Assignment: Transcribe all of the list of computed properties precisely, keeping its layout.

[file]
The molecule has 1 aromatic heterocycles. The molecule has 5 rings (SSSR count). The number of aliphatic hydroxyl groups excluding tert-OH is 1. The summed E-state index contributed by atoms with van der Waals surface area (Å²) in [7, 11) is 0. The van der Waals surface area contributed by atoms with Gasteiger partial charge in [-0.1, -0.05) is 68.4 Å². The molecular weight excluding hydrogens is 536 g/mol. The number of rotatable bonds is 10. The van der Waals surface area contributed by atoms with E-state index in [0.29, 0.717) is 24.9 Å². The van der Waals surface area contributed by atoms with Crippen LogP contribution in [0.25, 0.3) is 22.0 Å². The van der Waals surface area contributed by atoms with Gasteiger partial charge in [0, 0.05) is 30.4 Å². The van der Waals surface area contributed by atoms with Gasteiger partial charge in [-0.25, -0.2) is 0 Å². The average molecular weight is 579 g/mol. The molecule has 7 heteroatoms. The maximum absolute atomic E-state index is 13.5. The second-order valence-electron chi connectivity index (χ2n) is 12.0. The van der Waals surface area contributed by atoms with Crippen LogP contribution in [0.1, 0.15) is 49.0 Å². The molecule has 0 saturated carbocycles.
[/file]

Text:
The molecule has 1 aromatic heterocycles. The molecule has 5 rings (SSSR count). The number of aliphatic hydroxyl groups excluding tert-OH is 1. The summed E-state index contributed by atoms with van der Waals surface area (Å²) in [7, 11) is 0. The van der Waals surface area contributed by atoms with Gasteiger partial charge in [-0.1, -0.05) is 68.4 Å². The molecular weight excluding hydrogens is 536 g/mol. The number of rotatable bonds is 10. The van der Waals surface area contributed by atoms with E-state index in [0.29, 0.717) is 24.9 Å². The van der Waals surface area contributed by atoms with Crippen LogP contribution in [0.25, 0.3) is 22.0 Å². The van der Waals surface area contributed by atoms with Gasteiger partial charge in [0, 0.05) is 30.4 Å². The van der Waals surface area contributed by atoms with Gasteiger partial charge in [-0.25, -0.2) is 0 Å². The average molecular weight is 579 g/mol. The molecule has 7 heteroatoms. The maximum absolute atomic E-state index is 13.5. The second-order valence-electron chi connectivity index (χ2n) is 12.0. The van der Waals surface area contributed by atoms with Crippen LogP contribution in [0.1, 0.15) is 49.0 Å². The molecule has 0 saturated carbocycles.